For Love

John Duddy and Laoisa Sexton in 'For Love'. Image:

John Duddy and Laoisa Sexton in 'For Love'. Image:

Jo Kinsella in 'For Love' by Laoisa Sexton. Image:

Jo Kinsella in 'For Love' by Laoisa Sexton. Image:

John Duddy and Georgina McKevitt in 'For Love' by Laoisa Sexton. Image:

John Duddy and Georgina McKevitt in 'For Love' by Laoisa Sexton. Image:

Val, Tina and Bee are three contemporary Dubliners, friends united by a common desperation: the men in their lives (where there are any) are generally fat, sweaty and feckless, they haven’t “had it” for a year or more, and thrills and spills are hard to come by in the clubs and bar-rooms of Drumcondra, Finglas and Blanchardstown, where Laoisa Sexton sets For Love, her “dark blue romantic comedy” examining the women’s predicament.

trevormurphy.tvThe actions starts, predictably, with a drunken fumble and an aborted coupling, as Val totters into her apartment trailing her hopelessly inebriated beau for the evening behind her. She straddles him unsteadily, but is rewarded by a bout of stentorian snoring for her efforts. The image is emblematic: the girls do what they do “for love”, but it’s a pitifully rare commodity in the world that they inhabit, where quick gropes and squalid grapplings are the lingua franca, and emotional niceties are something that you read about in glossy magazines or chick-lit fantasies.

No wonder, then, that two of the three women react with anger and aggression to their amorously straitened circumstances. Val lolls indulgently around the flat in pyjama bottoms and a Liverpool football shirt, chain-snacking on fried chicken pieces and screeching vituperation down her mobile when friends call. As played by the excellent Jo Kinsella, she’s a slightly fearsome creation, a bullish Bridget Jones without the charm and softness. She ends up tupping with her bloated boss against a tree somewhere in suburban Dublin, losing a new bra in the process. Romeo and Juliet this decidedly isn’t.

trevormurphy.tvTina is married, better-off, but just as sharply withering a motormouth as Val is. She shops to drop, and likes nothing better than sipping Chardonnay during late-night Thursday retail expeditions to Grafton Street. Like Val, she’s bursting with frustrations, and these are vividly conveyed in Georgina McKevitt’s bristlingly high-energy performance. Symbolically, Tina’s one moment of release comes in a department store changing-room, where she pleasures herself amid an exciting array of possible new purchases. It’s a shamelessly titillating moment (“I love shopping!” she yells out at her moment of maximum excitement), but both she and the audience love it.

As onstage orgasms go, that of Bee is more convincing, and sadder. Of the three women it’s Bee who has the feelings, and is by some distance the most vulnerable. Her own climactic moment comes courtesy of Aidan, the married man who romances her in his car in Phoenix Park, and with whom there is clearly no future. Unlike Val and Tina, however, Bee hasn’t (yet) been terminally hardened by the unforgiving laws of the relationship jungle, and Laoisa Sexton catches the character’s fragility, her need to carry on believing in the possibility of emotional intimacy, with touching sensitivity and insight.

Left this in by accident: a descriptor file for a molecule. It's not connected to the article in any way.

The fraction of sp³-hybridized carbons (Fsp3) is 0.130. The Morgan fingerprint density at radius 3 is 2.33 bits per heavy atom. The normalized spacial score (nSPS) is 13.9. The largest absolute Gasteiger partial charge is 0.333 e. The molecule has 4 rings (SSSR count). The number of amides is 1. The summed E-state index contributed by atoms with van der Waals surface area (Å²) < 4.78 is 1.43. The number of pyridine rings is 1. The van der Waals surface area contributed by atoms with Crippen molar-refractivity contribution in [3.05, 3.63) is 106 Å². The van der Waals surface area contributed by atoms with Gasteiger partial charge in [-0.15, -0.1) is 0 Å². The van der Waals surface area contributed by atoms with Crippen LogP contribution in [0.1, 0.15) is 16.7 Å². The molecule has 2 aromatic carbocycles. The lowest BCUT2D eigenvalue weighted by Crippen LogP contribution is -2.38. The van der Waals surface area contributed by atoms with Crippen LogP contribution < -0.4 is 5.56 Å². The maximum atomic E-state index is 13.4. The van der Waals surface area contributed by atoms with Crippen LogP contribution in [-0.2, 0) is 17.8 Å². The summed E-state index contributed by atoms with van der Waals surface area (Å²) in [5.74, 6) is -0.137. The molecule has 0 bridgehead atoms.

No particular blame for her eventual disillusioning is laid at the door of Aidan, a carefree Lothario-type figure endearingly played by the former professional boxer turned actor John Duddy. For this is Sex and the City naked, stripped to the bone in a recession-ravaged Dublin, shorn of the implausibly large incomes and cossetted Big Apple lifestyles that make emotional vapidity more bearable in the television series, where serial unfulfillment seems more a lifestyle choice than a gnawing personal injury. It’s that sense of injury which festers just below the surface of the laughter in For Love: Sexton’s play hits a raw nerve in our increasingly self-centred and emotionally impoverished society, without offering any obvious remedies for it.

trevormurphy.tvTim Ruddy’s direction of the four actors is sharp and economical, effectively capturing the rebarbative Dublin speech rhythms of Val and Tina, while creating space for the gentler, more thoughtful Bee to ruminate. The set is minimal: four black rectangular flats providing cover for the various entrances and exits to happen, with spotlights defining the shifts of focus between one location and another. Occasionally the stage seems under-lit, always a potential hazard when productions switch venues, as this one has from its New York premiere at the Irish Repertory Theatre.

Liz Kirby’s costumes catch the essence of each character snappily – Val’s sludgy domesticity, Tina’s sassiness and cheap sparkle, Aidan’s practiced suavity – and there’s atmospheric use of contemporary dance music and power-balladry in Kortney Barber’s sound selections.

It’s possibly a touch perverse dwelling on the darker side of a play which is so successfully and consistently comic. The fact remains, however, that for all the bawdiness and belly-laughter, love remains not so much elusive in Sexton’s script as completely non-existent, and none of the three women are really any happier or better off at the end than they were at the beginning. That is at least food for thought, in an evening offering principally food for merriment.

Terry Blain

  • Review
  • Theatre

For Love by Laoisa Sexton

8 April – 8 May, 2013 (on tour)

Produced by the Irish Repertory Theatre, New York
In the Playhouse Theatre, Derry

Directed by Tim Ruddy

Lighting Design: Michael O’Connor

Sound Design: Kortney Barber

Costumes: Liz Kirby

With: John Duddy, Jo Kinsella, Georgina McKevitt, Laoisa Sexton